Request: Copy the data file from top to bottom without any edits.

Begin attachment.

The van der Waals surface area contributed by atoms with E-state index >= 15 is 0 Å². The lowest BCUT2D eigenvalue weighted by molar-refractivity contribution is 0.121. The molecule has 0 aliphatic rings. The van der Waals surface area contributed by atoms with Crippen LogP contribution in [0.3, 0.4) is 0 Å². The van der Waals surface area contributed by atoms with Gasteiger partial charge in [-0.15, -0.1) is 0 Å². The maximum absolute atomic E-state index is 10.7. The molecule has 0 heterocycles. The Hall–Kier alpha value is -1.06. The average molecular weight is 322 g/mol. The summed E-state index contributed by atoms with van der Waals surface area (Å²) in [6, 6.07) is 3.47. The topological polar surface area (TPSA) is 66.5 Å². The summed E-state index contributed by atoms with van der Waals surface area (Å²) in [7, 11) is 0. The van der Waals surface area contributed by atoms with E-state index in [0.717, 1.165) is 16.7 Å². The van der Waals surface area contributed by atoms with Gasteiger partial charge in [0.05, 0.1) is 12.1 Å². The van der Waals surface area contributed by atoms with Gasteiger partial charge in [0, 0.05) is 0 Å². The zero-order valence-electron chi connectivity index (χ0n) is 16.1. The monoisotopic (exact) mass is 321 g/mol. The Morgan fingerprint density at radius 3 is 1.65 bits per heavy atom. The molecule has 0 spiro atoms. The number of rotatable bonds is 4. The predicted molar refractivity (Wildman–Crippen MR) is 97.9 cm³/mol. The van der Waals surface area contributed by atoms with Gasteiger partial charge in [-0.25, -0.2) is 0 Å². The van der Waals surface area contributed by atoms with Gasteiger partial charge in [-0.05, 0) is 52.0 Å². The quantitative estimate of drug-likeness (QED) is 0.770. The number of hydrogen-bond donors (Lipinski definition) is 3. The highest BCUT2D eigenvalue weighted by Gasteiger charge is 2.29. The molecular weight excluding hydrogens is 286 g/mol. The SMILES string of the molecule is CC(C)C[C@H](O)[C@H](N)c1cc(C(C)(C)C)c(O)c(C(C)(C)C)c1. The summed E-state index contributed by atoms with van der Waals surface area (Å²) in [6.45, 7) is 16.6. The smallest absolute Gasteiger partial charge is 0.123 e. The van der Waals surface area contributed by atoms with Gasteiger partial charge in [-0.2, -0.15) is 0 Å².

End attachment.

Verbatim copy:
The van der Waals surface area contributed by atoms with E-state index >= 15 is 0 Å². The lowest BCUT2D eigenvalue weighted by molar-refractivity contribution is 0.121. The molecule has 0 aliphatic rings. The van der Waals surface area contributed by atoms with Crippen LogP contribution in [0.3, 0.4) is 0 Å². The van der Waals surface area contributed by atoms with Gasteiger partial charge in [-0.15, -0.1) is 0 Å². The maximum absolute atomic E-state index is 10.7. The molecule has 0 heterocycles. The Hall–Kier alpha value is -1.06. The average molecular weight is 322 g/mol. The summed E-state index contributed by atoms with van der Waals surface area (Å²) in [6, 6.07) is 3.47. The topological polar surface area (TPSA) is 66.5 Å². The summed E-state index contributed by atoms with van der Waals surface area (Å²) in [7, 11) is 0. The van der Waals surface area contributed by atoms with E-state index in [0.717, 1.165) is 16.7 Å². The van der Waals surface area contributed by atoms with Gasteiger partial charge in [0.05, 0.1) is 12.1 Å². The van der Waals surface area contributed by atoms with Gasteiger partial charge in [0, 0.05) is 0 Å². The zero-order valence-electron chi connectivity index (χ0n) is 16.1. The monoisotopic (exact) mass is 321 g/mol. The Morgan fingerprint density at radius 3 is 1.65 bits per heavy atom. The molecule has 0 spiro atoms. The number of rotatable bonds is 4. The predicted molar refractivity (Wildman–Crippen MR) is 97.9 cm³/mol. The van der Waals surface area contributed by atoms with Gasteiger partial charge in [-0.25, -0.2) is 0 Å². The van der Waals surface area contributed by atoms with Gasteiger partial charge in [-0.05, 0) is 52.0 Å². The quantitative estimate of drug-likeness (QED) is 0.770. The number of hydrogen-bond donors (Lipinski definition) is 3. The highest BCUT2D eigenvalue weighted by Gasteiger charge is 2.29. The molecular weight excluding hydrogens is 286 g/mol. The SMILES string of the molecule is CC(C)C[C@H](O)[C@H](N)c1cc(C(C)(C)C)c(O)c(C(C)(C)C)c1. The summed E-state index contributed by atoms with van der Waals surface area (Å²) in [6.45, 7) is 16.6. The smallest absolute Gasteiger partial charge is 0.123 e. The van der Waals surface area contributed by atoms with Gasteiger partial charge in [-0.2, -0.15) is 0 Å².